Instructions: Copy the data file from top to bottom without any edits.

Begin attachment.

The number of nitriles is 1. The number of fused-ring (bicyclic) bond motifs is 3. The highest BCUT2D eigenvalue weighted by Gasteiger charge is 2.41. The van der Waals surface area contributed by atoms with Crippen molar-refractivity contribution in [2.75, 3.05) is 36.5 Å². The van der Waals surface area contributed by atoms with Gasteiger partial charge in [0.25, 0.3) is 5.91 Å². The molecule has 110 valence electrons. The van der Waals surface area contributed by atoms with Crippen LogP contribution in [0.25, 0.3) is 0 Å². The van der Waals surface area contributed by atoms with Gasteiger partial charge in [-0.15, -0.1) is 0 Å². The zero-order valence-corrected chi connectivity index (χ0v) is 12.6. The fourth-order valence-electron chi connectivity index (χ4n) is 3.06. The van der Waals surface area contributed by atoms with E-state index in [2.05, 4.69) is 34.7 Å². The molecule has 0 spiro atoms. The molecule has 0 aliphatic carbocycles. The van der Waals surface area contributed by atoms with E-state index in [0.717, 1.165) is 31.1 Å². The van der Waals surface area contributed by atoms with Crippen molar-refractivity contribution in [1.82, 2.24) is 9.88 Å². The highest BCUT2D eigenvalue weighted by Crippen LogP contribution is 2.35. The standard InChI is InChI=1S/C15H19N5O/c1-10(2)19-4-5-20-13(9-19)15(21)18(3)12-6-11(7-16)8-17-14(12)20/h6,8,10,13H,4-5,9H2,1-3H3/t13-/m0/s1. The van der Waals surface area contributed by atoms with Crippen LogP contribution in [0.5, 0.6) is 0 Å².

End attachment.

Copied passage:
The number of nitriles is 1. The number of fused-ring (bicyclic) bond motifs is 3. The highest BCUT2D eigenvalue weighted by Gasteiger charge is 2.41. The van der Waals surface area contributed by atoms with Crippen molar-refractivity contribution in [2.75, 3.05) is 36.5 Å². The van der Waals surface area contributed by atoms with Gasteiger partial charge in [0.25, 0.3) is 5.91 Å². The molecule has 110 valence electrons. The van der Waals surface area contributed by atoms with Crippen LogP contribution in [0.25, 0.3) is 0 Å². The van der Waals surface area contributed by atoms with Gasteiger partial charge in [-0.15, -0.1) is 0 Å². The zero-order valence-corrected chi connectivity index (χ0v) is 12.6. The fourth-order valence-electron chi connectivity index (χ4n) is 3.06. The van der Waals surface area contributed by atoms with E-state index in [2.05, 4.69) is 34.7 Å². The molecule has 0 spiro atoms. The molecule has 0 aliphatic carbocycles. The van der Waals surface area contributed by atoms with E-state index in [0.717, 1.165) is 31.1 Å². The van der Waals surface area contributed by atoms with Crippen molar-refractivity contribution in [1.82, 2.24) is 9.88 Å². The highest BCUT2D eigenvalue weighted by Crippen LogP contribution is 2.35. The standard InChI is InChI=1S/C15H19N5O/c1-10(2)19-4-5-20-13(9-19)15(21)18(3)12-6-11(7-16)8-17-14(12)20/h6,8,10,13H,4-5,9H2,1-3H3/t13-/m0/s1. The van der Waals surface area contributed by atoms with Crippen LogP contribution in [0.5, 0.6) is 0 Å².